In astrophotography, stacking, also known as integration, is all about increasing the signal-to-noise ratio (SNR) of your images; in other words, increasing the signal that you do want and reducing the noise you don’t.
Every image you capture contains both signal and unwanted noise.
Over time the noise level grows at a slower rate than that of the signal so very long exposures produce higher signal-to-noise ratios resulting in smoother, cleaner, more detailed images.
However, there are limits to the exposure lengths you can achieve.
These limits are set mainly by: the accuracy of your mount’s tracking; the amount of light pollution and atmospheric conditions at your location; the sensitivity of your camera; the focal ratio of your telescope; how bright the object is you’re imaging; and the risk of exposing your image until the pixels over-saturate.
Meanwhile, images captured at too short an exposure will fail to pick up the very dimmest details in your target.
Instead of long exposures, then, astro imagers shoot as many similar images of their target as they can and then combine them into a single image using stacking.
There is no hard and fast rule for the number of images required for the process but typically a batch of around 20 images is ideal, though any number over five will yield noticeable improvements.
How does stacking work?
Unwanted noise in a typical image tends to be random across different exposures whereas the desired signal is consistent.
When a set of images is stacked, the individual image values are averaged, which means that the random noise overall diminishes but the signal remains constant.
This means that the ratio of the signal to the noise increases, resulting in a much cleaner, more detailed image with a smoother background.
What is dynamic range?
As well as striving to increase the SNR of their images, astro imagers also aim for a wide dynamic range.
Dynamic range is the spread of brightness levels from the dimmest recorded light value that can be captured to just before pixels become saturated.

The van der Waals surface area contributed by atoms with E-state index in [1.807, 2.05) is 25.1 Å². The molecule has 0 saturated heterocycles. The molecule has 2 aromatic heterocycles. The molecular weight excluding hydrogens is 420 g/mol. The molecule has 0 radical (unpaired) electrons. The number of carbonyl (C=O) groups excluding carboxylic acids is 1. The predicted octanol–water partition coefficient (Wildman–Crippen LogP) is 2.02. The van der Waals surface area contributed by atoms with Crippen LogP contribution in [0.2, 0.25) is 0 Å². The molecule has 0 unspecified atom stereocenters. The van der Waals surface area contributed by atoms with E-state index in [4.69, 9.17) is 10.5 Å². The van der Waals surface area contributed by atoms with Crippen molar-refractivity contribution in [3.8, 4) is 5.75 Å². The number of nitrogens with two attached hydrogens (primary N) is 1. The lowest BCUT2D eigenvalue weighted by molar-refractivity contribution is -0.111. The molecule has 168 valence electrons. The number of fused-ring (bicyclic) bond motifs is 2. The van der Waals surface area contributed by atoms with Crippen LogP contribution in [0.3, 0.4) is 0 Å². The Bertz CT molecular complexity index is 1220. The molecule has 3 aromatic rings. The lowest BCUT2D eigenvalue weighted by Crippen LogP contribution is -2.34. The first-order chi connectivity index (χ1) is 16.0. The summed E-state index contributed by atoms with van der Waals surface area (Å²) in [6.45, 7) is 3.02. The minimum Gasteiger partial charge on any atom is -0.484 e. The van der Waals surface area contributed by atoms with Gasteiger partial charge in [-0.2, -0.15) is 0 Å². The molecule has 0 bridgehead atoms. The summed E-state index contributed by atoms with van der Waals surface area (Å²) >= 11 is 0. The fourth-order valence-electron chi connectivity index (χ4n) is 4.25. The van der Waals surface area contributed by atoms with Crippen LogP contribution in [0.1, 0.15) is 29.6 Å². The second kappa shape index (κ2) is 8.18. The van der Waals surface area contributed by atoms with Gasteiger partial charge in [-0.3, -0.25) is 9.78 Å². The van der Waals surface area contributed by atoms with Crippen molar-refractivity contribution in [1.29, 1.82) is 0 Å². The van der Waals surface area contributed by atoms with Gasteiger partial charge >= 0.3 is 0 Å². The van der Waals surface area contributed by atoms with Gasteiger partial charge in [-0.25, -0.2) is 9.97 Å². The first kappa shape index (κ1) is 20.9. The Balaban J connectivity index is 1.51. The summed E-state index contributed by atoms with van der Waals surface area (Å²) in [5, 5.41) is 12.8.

Objects with a wide dynamic range include the Andromeda Galaxy and the Orion Nebula, with their intensely bright cores and much fainter outer regions.
A single image of these could easily reach saturation on the brightest areas before the dimmer details have registered at all.
But when you stack several unsaturated images together, the dimmer values accumulate into higher values, bringing fainter objects over the bottom limit of the dynamic range (in other words, you can start to see them), while at the same time the brighter values increase as well.
Stacked images, therefore, display a wider dynamic range.
To take advantage of this seemingly win-win process, a few additional steps need to be carried out.
Noise isn’t limited to the quality of the signal received by the sensor.
There are unwanted signals generated by the camera’s sensor itself; thermal noise as the sensor warms up during long exposures; variations in pixel-to-pixel sensitivity; shadows caused by dust particles; and vignetting of the light cone.
This additional degradation of the image is tackled by a process called calibration, which involves capturing extra one-off frames that are included in the stacking process to ‘subtract’ noise.
A useful piece of jargon to know at this point is that all the individual shots of your target image are called light frames when it comes to the calibration process.
Once the images have been calibrated, they need to be aligned with one another before the stacking.
The calibration, alignment and final stacking processes can be easily carried out using specialist astronomy-based image processing software.
DeepSkyStacker is an excellent free program but other commercial image processors like Astroart, Astro Pixel Processor, MaxIm DL, Nebulosity and PixInsight are worth considering.
As ever, your best bet is to start small, experimenting with a few frames on easy objects, and work up from there. Because mastering stacking is a key skill when it comes to truly awesome deep-sky images.
Understanding calibration frames
Your starter’s guide to calibration frames – what each one does and how to create them.
What it is used for – Removing the readout signal from you camera sensor – even when a pixel has not received any sort of signal there is still variation in how the camera reads data off the sensor
How you produce one – Cap the telescope and take the shortest exposure possible
What it is used for – Correcting the variable dark current generated in each pixel as the sensor warms up during long exposures that can produce what are known as ‘hot pixels’.
How you produce one – Cap the telescope and take exposures that match the length and temperature of your image captures (which are known as light frames).
What it is used for – Correcting the variable light sensitivity of pixels across the sensor; correcting vignetting and removing the shadows cast by dust particles.
How you produce one – Capture an image while the telescope is pointing at a uniformly illuminated light source with the focus set at the same position used for the light frames.